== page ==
Smart Management

Leadership and the Tricky Politics of Public Opinion

We usually think of politics in two ways: as the "big-P" politics of campaigns and referendums -- noisy, zero-sum contests that get lots of public attention -- and the "small-P" politics of gaining approval for policies and projects. These are the non-zero-sum contests of compromise and tradeoffs that revolve around regulatory approvals, planning board and city council votes, and the occasional state law.

But there's a third version, a kind of meta-politics that's critical to progress but rarely gets noticed. It's the politics of public opinion. How important is public opinion? Listen to Abraham Lincoln: "With public sentiment," Lincoln said, "nothing can fail; without it, nothing can succeed. Consequently he who molds public sentiment goes deeper than he who enacts statutes or pronounces decisions." READ MORE

B&G Report: Useless Opinions, Outsourcing Outcomes, and Leslie Knope-Inspired Awards

For a long time, we’ve assumed that supplemental appropriations -- the provision of additional money made partway through the budget year when the approved budget fails to meet expenses -- were a sign of imprecise budgeting, potentially due to purposefully understated expenditures. But we’ve spent some time lately looking into the topic and have begun to recognize that there are lots of reasons why supplemental allocations can be unavoidable (like the remarkable deluge of snow this year). Moreover, apparently some entities use supplementals as a conservative way of budgeting, leaving some available cash out of the budget that will only be spent if necessary. We’d welcome thoughts on the topic. Does your entity use lots of supplemental appropriations during the fiscal year? And if so, are the supplementals being used for good reasons?

It’s bad enough when cities, counties and states forgo soliciting public input when making significant plans that can potentially change the lives of citizens. But what do you think of a state that opens a 30-day public comment period for a plan a week after the plan was already finished and sent in to the federal agency that needed to approve it? READ MORE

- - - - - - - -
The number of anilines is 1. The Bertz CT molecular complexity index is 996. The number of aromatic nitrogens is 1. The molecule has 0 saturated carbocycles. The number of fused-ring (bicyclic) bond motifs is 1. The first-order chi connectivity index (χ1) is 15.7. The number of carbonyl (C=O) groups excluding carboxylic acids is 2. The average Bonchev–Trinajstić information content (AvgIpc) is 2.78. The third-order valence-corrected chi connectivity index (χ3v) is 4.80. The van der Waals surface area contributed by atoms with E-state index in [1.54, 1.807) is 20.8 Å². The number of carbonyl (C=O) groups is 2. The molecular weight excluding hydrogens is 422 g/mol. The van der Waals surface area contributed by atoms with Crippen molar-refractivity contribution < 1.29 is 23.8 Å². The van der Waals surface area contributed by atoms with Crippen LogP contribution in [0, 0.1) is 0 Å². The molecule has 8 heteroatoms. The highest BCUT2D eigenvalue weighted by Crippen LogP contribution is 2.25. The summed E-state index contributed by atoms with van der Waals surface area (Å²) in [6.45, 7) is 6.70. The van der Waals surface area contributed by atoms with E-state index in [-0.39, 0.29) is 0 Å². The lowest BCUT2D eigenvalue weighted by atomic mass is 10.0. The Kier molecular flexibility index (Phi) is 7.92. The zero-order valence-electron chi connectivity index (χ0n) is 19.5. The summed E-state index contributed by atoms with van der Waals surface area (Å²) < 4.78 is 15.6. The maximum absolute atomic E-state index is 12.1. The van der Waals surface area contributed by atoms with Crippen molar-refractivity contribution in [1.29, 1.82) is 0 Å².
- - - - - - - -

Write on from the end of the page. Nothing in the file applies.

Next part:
Is the Era of Unfunded Federal Mandates Over?

A Congressional Budget Office report issued in late March includes a rather surprising revelation: With the exception of the Affordable Care Act and another law affecting child nutrition passed in 2010, Congress has not passed any significant bill imposing unfunded mandates on state, local or tribal governments since 2008.

When the Unfunded Mandates Reform Act (UMRA) was passed in 1995, the problem was considered so important that the bill that became this law was the first to be introduced in the new Republican-controlled House after that party took over Congress for the first time in 40 years. The reason? Republicans desperately wanted to amend the Constitution to require a balanced federal budget, but states and localities raised concerns that the federal budget might be balanced simply by passing responsibilities -- and costs -- down to state and local governments. READ MORE

Public Pensions and the Lessons of Success

Do we learn more from success or failure? When it comes to state- and local-government pensions, we tend to focus on the plans that are struggling. But there are valuable lessons to learn from public-sector retirement plans that have remained well funded and from governments that have successfully negotiated changes to put their pension systems on a path to full funding.

Well funded in Illinois: Given all the headlines about Illinois' seemingly endless struggle to reform its pensions, some might be surprised to learn that that the Illinois Municipal Retirement Fund (IMRF), the state's second-largest public pension, is a model of fiscal responsibility. READ MORE

B&G Report: Ignored Reports, Government-Bought iPods and Auditing Auditors

Data is the foundation of a wide range of analysis that’s important to cities, counties and states. But beware when the data are self-reported. Here’s an example:

Apparently when the National Survey on Drug Use and Health (NSDUH) puts together its annual paper about frequency of drug use, the data is self-reported. This seems to work pretty well when it comes to marijuana. But, according to a recent study by the RAND Corporation, respondents are far less likely to tell the truth when self-reporting about their use of other drugs, notably heroin. READ MORE